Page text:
Why are we drawn to music? It’s a perplexing question, and one we’ve addressed on a personal level on Great River Radio. Is it simply a matter of taste? Or is it a desire to hear or witness perfection? After all, the general public seems to be in awe of the artist who can deliver a “clean” performance. It’s how we judge our athletes, mathaletes, celebrities and even parenting skills. Flawless = success. But there is new evidence that suggests that although we may be impressed with perfection, our emotional connection to a song arrangement may have more to do with the imperfections – or the unexpected – than a perfect rendition of that song. Dr. Daniel J. Levitin has been studying this phenomenon at McGill University in Montreal with the assistance of many of Great River Radio’s favorite recording artists. And the findings are fascinating.

In an interview, the singer Rosanne Cash said the experiments showed that beautiful compositions and technically skilled performers could do only so much. Emotion in music depends on human shading and imperfections, “bending notes in a certain way,” Ms. Cash said, “holding a note a little longer.”

She said she learned from her father, Johnny Cash, “that your style is a function of your limitations, more so than a function of your skills.”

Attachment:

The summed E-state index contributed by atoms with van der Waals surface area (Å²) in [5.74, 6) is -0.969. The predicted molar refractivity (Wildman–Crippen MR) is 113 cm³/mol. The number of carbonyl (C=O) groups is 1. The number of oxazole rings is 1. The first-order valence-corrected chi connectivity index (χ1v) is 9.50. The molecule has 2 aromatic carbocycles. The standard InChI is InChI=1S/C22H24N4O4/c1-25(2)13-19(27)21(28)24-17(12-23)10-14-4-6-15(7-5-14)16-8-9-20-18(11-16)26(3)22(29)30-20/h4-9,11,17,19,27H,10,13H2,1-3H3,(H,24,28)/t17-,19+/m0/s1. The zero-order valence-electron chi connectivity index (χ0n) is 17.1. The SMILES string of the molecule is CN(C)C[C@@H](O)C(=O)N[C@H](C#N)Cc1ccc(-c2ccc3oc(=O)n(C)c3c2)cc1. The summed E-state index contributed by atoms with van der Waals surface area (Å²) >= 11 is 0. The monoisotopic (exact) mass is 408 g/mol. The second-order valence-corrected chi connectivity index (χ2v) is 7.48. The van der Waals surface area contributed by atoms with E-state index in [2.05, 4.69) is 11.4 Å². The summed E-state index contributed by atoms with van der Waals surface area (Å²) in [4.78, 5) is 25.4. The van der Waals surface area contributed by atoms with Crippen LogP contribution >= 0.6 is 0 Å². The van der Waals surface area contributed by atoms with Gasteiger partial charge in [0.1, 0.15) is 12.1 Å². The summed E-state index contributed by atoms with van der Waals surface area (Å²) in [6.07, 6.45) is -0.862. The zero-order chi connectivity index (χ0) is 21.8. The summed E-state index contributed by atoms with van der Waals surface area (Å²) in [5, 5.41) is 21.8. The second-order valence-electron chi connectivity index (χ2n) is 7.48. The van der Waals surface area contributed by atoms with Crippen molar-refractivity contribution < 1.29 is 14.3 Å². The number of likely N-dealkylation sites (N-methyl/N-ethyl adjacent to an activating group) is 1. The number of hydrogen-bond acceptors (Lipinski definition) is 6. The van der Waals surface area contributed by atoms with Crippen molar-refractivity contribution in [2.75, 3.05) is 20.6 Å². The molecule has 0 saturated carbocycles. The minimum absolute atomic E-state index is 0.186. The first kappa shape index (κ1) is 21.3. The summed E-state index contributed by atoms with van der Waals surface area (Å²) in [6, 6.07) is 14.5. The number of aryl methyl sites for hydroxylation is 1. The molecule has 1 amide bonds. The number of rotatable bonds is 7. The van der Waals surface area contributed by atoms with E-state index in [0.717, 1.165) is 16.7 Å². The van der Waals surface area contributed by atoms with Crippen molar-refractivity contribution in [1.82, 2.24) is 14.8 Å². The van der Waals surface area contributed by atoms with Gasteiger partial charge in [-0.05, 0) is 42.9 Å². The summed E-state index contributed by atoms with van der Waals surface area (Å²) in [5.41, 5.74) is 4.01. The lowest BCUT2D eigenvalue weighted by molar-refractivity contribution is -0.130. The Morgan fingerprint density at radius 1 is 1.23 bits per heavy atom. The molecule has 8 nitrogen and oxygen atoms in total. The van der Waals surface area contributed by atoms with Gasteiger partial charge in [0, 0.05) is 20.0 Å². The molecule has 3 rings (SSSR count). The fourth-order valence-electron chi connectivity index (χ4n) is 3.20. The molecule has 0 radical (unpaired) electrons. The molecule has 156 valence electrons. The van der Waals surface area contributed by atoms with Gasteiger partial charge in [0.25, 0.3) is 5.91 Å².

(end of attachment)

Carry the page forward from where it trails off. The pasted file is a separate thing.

“You’ve heard plenty of great, great singers that leave you cold,” she said. “They can do gymnastics, amazing things. If you have limitations as a singer, maybe you’re forced to find nuance in a way you don’t have to if you have a four-octave range.”

Before you dismiss Levitin as just another academic trying to force all of his “bias and complicated science stuff” on a favorite subject we’d prefer to just experience without thinking about too it too much, you might be interested to know that he once worked as a producer and engineer for rock legends Stevie Wonder, Steely Dan, Blue Oyster Cult, the Grateful Dead and many others. Not impressed? Well, he’s also played sax with Sting (one of Dan’s favorite artists) and Mel Torme (one of Brian’s), and some guitar with David Byrne. In other words, he comes at this from a performer’s perspective as well as a scientist.

Levitin may just be discovering what many of our most successful artists have always intuitively known: it is the elements of unique character and unexpected notes and rhythms that we often connect with.

Geoff Emerick, a recording engineer for the Beatles, said: “Often when we were recording some of those Beatles rhythm tracks, there might be an error incorporated, and you would say, ‘That error sounds rather good,’ and we would actually elaborate on that.